U.S. consumers, businesses and government entities spent an estimated $1.62 trillion on food and beverages in stores and on away-from-home items in 2017, according to the Department of Agriculture. Annual spending on food far surpassed other essentials such as healthcare and personal insurance for the average American that year, according to the Bureau of Labor Statistics.
As such, this massive opportunity in food has been attracting tech investors to the sector at a growing rate. These investors who put their money in food companies say the enormous size of the opportunity in food is what makes it so attractive. Kimbal Musk has been shouting that for close to five years. But recent disasters for meal kit services and delivery-only restaurants are forcing these investors to think twice.
Venture capitalists have taken note of the huge opportunity: Venture funding for U.S.-based food tech companies grew from about $60 million in 2008 to more than$1 billion in 2015, according to PitchBook, which collects funding data. The money is coming from more and more sources, as the number of unique investors, including VCs and private equity funds, has doubled from 223 in 2015 to 459 in 2017, according to research firm CBInsights.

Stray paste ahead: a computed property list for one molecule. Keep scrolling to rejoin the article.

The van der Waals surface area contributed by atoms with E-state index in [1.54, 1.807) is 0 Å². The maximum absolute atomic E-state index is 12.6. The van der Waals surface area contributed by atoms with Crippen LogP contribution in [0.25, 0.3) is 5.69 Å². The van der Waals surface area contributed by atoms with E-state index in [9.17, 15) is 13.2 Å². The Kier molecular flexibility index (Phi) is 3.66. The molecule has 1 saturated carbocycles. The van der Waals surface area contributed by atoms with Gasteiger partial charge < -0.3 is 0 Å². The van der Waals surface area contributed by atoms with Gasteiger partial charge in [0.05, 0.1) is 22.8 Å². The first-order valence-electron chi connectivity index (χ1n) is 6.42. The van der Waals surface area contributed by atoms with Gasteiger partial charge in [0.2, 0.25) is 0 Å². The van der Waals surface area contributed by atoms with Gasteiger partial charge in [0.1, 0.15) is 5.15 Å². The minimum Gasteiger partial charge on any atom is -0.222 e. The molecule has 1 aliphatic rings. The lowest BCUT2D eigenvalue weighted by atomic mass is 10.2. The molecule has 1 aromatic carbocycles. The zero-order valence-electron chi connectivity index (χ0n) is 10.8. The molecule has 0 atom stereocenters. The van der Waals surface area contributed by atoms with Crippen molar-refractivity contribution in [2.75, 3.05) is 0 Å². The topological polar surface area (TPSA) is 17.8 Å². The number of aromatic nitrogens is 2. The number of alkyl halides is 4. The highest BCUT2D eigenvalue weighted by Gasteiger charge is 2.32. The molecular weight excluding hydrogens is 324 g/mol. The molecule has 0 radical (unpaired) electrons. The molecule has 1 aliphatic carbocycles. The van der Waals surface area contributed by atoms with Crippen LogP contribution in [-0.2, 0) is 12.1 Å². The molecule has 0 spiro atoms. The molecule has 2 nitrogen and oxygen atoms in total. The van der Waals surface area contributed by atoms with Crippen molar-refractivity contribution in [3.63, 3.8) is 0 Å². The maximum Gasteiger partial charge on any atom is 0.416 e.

Where’s the shift happening? A couple of years ago it was in meal kits, and we saw how well that did.
Now the money is going into grocery and food service delivery, which I frankly think is already oversaturated. The Wall Street Journal reported that online food delivery found $3.5 billion from venture capitalists to food and grocery delivery services in roughly the first 10 months of 2018, based on PitchBook data. Uber said in December it was operating UberEats in 165 cities and was profitable in nearly 40 of them.
But the biggest opportunity I see is the money being diverted into the plant-based and meat alternative area. The meat substitutes market was worth an estimated $4.63 billion in 2018 and could reach $6.43 billion by 2023, according to research firm MarketsandMarkets.